By Jim Smith
BOSTON — A scathing report by federal housing officials and a Boston Globe editorial cartoon by Dan Wasserman have drawn the ire of South Boston residents, many of whom believe their community is being unfairly labeled as racist.
At issue is a Department of Housing and Urban Development report issued last month that concluded that the Boston Housing Authority failed from 1992-96 to protect nine minority families from a pattern of ongoing harassment by white tenants in the Old Colony Housing Project in South Boston and the Bunker Hill project in nearby Charlestown.
The Globe’s editorial cartoon depicts Mayor Thomas Menino and City Council President James Kelly being pressured by a HUD official to erase hateful, racist graffiti covering walls within the housing development.
Political leaders, including Menino and Kelly, have condemned the HUD report for relying on outdated material and consisting of questionable allegations made by a group of minority residents seeking thousands of dollars in a lawsuit against the housing authority.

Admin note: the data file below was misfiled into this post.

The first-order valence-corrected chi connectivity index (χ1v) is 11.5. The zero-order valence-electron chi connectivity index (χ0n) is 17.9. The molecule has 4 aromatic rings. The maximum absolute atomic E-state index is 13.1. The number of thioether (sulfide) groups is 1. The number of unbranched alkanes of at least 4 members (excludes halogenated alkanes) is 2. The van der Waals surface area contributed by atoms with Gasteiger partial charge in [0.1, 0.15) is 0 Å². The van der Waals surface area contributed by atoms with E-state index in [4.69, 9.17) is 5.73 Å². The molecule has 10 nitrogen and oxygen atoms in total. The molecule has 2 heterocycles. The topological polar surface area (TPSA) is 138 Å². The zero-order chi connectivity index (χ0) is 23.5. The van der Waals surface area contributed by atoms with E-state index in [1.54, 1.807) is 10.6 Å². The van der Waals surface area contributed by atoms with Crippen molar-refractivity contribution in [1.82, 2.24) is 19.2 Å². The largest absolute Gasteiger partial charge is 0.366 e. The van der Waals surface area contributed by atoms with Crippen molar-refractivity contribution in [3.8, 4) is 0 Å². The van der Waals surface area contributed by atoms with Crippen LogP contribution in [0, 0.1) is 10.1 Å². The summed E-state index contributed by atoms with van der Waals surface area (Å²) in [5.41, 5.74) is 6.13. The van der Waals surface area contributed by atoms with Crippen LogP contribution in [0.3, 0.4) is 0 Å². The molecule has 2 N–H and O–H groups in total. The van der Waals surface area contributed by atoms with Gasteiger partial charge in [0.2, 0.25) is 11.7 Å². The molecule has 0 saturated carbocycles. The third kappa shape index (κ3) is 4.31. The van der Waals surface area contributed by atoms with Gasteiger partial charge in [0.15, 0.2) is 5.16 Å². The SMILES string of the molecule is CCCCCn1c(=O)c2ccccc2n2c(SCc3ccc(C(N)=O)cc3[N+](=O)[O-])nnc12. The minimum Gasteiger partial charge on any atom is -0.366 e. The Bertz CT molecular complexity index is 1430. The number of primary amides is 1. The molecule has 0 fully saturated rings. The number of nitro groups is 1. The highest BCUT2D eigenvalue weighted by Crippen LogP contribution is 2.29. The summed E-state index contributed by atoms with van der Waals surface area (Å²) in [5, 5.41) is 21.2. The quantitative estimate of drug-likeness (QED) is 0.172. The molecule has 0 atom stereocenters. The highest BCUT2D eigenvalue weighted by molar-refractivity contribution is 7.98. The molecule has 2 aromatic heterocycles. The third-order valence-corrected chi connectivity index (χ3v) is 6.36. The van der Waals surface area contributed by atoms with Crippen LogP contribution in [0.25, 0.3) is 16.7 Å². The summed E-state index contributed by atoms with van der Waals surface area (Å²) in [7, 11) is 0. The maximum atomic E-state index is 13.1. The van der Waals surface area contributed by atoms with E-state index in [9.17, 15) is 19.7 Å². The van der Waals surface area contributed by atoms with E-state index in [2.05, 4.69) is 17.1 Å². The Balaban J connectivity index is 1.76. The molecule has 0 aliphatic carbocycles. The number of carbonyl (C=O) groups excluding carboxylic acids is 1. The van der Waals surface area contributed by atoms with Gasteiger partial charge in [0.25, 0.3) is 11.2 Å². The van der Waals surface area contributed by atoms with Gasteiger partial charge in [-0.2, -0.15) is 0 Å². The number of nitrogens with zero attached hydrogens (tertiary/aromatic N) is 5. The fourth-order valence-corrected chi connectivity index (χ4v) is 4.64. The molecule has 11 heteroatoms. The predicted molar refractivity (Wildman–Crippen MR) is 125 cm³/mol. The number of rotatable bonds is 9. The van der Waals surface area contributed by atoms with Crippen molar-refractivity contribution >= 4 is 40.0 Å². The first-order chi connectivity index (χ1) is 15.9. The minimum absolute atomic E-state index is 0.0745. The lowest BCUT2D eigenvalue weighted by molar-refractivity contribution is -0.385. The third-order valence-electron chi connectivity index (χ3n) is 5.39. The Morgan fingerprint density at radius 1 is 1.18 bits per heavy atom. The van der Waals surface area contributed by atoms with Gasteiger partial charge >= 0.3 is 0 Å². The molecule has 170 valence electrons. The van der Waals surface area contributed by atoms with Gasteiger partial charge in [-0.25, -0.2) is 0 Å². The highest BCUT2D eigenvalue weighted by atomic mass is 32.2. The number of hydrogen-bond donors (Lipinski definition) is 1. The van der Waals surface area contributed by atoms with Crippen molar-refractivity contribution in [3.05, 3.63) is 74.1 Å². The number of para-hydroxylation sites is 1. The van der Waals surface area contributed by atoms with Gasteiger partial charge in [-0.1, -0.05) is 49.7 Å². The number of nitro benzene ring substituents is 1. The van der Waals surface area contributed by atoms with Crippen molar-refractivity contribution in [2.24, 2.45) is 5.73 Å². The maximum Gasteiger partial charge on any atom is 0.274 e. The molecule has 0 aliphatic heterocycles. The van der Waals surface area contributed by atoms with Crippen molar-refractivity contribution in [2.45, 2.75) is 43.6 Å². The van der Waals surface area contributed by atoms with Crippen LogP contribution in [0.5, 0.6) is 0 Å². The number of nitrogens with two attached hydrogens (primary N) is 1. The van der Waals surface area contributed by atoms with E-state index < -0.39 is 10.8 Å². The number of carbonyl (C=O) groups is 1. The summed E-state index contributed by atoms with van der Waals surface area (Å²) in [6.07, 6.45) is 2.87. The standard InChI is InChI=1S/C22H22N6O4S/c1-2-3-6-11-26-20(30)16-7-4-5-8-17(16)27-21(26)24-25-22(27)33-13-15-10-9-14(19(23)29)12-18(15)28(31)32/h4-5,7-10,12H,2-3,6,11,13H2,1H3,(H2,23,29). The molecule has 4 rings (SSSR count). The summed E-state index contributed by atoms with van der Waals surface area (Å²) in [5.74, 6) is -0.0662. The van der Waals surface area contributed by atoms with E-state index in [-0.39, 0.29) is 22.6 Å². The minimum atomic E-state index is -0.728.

Kelly, in his weekly column in Dorchester and South Boston weekly newspapers, offered a stinging rebuke of the HUD report. "HUD’s accusations of racial discrimination by the Boston housing authority are not only fraudulent and biased, but they are deliberate distortions of the truth," Kelly wrote. "They should be withdrawn, and an apology issued to the residents of the city of Boston."
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Kelly asserts that white families have been fleeing the housing developments in droves for years and that the residents in the projects are now predominantly black and Hispanic. "The system is administered almost exclusively by minorities, and the waiting list for public housing is close to 90 percent non-white," he wrote. "To even consider settlement [of the lawsuit] is a terrible injustice to the decent people of our city."
Meanwhile, the Globe’s ombudsman, Jack Thomas, acknowledged in his column earlier this week that the mayor’s press secretary had described the Globe’s coverage of the HUD report as "more biased than anything she had ever seen in the Globe."
The Globe cartoon that accompanied the critical news reports struck a raw nerve with Southie residents, some of whom say they had hoped that the newspaper’s gratuitous use of negative stereotypes about their Irish-American community was a thing of the past.